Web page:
The Zimbabwe Independent

African free trade bloc opens for business ... but challenges remain


African countries began officially trading under a new continent-wide free trade area on New Year’s Day, after months of delays caused by the global coronaviru­s pandemic.

But experts view the launch as largely symbolic with full implementa­tion of the deal expected to take years.

The African Continenta­l Free Trade Area (AfCFTA) aims to bring together 1,3 billion people in a $3,4 trillion economic bloc that will be the largest free trade area since the establishm­ent of the World Trade Organisati­on.

Backers say it will boost trade among African neighbours while allowing the continent to develop its own value chains. The World Bank estimates it could lift tens of millions out of poverty by 2035.

But obstacles — ranging from ubiquitous red tape and poor infrastruc­ture to the entrenched protection­ism of some of its members — must be overcome if the bloc is to reach its full potential.

Trade under the AfCFTA was meant to be launched on July 1 but was pushed back after Covid-19 made in-person negotiatio­ns impossible.

However, the pandemic also gave the process added impetus, said Silver Ojakol, chief of staff at the AfCFTA’s secretaria­t.

“We saw the impact on our economies of the disruption of imports due to the pandemic,” he said. “So there’s actually been an increase in political will to boost intraAfric­an integratio­n.”

Every African country except Eritrea has signed on to the AfCFTA framework agreement, and 34 have ratified it. But observers such as W Gyude Moore — a former Liberian minister who is now a senior fellow at the Centre for Global Developmen­t — say the real work begins now.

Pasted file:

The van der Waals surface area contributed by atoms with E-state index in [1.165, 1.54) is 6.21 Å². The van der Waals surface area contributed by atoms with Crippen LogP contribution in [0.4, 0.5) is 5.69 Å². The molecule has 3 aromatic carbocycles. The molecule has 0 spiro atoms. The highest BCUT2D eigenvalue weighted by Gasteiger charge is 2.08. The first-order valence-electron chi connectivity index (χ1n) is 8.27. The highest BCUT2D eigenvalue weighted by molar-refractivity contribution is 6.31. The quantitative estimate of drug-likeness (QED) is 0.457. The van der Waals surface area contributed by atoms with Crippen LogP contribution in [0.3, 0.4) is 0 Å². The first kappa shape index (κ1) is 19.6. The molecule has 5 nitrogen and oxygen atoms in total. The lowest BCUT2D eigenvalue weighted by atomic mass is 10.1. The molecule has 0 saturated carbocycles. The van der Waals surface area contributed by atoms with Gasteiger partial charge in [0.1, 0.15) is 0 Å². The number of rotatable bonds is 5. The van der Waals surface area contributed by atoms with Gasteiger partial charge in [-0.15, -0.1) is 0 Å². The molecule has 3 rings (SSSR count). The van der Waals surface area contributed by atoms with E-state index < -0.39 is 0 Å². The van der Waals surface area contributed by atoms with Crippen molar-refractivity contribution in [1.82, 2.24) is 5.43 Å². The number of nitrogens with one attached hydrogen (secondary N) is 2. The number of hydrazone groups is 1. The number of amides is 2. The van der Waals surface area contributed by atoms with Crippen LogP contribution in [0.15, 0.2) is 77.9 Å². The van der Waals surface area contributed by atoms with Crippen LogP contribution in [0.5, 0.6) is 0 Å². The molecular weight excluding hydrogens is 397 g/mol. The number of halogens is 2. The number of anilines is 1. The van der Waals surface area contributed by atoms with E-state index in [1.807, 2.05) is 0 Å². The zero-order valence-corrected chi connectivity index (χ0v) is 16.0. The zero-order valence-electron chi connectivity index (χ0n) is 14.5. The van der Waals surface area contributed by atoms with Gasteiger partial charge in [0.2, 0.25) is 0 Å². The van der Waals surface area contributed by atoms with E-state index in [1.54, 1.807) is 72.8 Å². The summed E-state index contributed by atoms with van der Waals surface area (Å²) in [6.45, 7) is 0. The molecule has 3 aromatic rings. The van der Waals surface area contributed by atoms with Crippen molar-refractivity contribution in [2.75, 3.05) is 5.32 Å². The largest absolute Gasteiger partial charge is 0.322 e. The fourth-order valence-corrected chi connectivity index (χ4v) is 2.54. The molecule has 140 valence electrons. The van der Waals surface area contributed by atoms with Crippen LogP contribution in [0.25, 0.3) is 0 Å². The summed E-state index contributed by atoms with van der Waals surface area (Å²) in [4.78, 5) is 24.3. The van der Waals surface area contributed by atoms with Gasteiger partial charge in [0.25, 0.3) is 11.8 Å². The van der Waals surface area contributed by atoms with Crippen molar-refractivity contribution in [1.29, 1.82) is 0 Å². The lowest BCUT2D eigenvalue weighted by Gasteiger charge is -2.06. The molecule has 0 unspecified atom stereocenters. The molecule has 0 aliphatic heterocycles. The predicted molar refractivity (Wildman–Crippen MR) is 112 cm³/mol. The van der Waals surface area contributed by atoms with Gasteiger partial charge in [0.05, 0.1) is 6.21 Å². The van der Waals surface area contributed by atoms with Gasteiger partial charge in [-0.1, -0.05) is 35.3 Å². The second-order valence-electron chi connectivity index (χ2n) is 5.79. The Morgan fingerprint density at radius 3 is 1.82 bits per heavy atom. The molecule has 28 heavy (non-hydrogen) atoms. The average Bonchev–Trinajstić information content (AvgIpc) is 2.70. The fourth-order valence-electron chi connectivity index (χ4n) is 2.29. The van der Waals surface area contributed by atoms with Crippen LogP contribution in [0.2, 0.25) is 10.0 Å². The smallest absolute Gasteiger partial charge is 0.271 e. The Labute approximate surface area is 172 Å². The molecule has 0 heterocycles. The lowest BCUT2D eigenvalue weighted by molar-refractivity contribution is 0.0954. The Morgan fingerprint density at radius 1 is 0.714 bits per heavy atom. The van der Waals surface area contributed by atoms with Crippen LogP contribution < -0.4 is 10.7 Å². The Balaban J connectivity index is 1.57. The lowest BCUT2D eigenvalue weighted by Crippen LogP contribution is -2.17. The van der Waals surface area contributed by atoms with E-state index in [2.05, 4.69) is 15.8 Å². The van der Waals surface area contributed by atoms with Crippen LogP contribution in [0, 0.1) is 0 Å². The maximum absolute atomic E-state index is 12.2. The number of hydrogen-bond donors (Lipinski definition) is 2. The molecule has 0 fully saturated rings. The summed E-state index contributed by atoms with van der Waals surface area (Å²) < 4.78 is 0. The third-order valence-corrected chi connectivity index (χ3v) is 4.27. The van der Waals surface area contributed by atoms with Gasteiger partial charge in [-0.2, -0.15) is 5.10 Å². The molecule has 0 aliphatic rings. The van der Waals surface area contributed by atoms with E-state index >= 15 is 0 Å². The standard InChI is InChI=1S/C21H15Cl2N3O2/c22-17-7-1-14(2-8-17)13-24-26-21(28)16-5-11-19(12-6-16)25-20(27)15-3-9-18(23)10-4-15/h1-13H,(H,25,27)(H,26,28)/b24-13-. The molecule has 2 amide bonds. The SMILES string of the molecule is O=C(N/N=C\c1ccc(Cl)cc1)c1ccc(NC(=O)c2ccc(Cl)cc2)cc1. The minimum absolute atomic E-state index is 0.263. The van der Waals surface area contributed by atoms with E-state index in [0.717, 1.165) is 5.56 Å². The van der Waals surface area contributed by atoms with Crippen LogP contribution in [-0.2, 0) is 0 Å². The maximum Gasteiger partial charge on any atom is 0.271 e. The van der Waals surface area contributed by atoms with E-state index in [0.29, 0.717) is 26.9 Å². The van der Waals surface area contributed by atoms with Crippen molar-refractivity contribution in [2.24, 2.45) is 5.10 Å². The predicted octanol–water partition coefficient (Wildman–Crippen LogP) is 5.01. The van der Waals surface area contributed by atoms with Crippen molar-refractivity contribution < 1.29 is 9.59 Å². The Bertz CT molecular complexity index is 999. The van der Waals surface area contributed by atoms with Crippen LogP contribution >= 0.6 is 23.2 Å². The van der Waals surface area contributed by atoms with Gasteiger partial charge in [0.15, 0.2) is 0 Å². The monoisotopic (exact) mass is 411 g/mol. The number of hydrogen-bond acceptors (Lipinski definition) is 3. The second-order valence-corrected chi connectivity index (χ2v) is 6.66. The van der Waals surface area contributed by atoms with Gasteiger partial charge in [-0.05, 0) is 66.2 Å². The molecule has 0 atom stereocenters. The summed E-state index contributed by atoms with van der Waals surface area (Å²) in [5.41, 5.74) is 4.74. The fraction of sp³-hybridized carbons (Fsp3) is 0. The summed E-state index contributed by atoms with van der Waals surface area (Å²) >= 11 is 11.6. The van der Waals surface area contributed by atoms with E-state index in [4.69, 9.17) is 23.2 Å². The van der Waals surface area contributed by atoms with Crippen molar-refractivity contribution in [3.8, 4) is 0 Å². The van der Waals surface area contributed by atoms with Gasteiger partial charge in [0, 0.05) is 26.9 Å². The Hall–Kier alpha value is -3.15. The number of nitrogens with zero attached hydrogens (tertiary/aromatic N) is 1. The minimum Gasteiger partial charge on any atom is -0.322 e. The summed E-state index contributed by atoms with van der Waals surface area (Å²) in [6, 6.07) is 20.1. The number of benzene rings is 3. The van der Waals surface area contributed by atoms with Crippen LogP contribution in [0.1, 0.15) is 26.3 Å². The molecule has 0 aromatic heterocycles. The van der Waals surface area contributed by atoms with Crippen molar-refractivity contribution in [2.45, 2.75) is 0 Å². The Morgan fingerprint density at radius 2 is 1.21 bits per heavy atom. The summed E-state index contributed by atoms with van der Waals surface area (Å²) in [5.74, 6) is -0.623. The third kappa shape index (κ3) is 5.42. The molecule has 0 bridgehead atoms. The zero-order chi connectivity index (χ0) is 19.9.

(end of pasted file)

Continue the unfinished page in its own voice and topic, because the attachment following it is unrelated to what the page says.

“I would be surprised if they can have everything set up within 24 months,” he said. “For long-term success, I think we’ll need to look at how long it took Europe. This is a multi-decade process.”

Historic challenges including Africa’s poor road and rail links, political unrest, excessive border bureaucrac­y and petty corruption will not disappear overnight.

And an annex to the deal outlining the rules of origin - an essential step for determinin­g which products can be subject to tariffs and duties - has not been completed yet.

Meanwhile, 41 of the zone’s 54 member states have submitted tariff reduction schedules.

Members must phase out 90% of tariff lines — over five years for more advanced economies or 10 years for less developed nations. Another 7% considered sensitive will get more time, while 3% will be allowed to be placed on an exclusion list.

Finalising those schedules and communicat­ing them to businesses must be done quickly, said Ziad Hamoui of Borderless Alliance, a group that campaigns for easier cross-border trade.

But efforts to implement the deal will also likely face resistance from countries’ domestic interest groups. Fears of losing out to more competitiv­e neighbours initially made some countries, including West African giant Nigeria, sceptical of the panAfrican project.

Still, proponents of the zone are confident that initial steps towards its implementa­tion will already allow member states to double intra-African trade by 2025.

“Economic integratio­n is not an event. It’s a process,” said the AfCF TA secretaria­t’s Ojakol. “We must start somewhere.” — Reuters.

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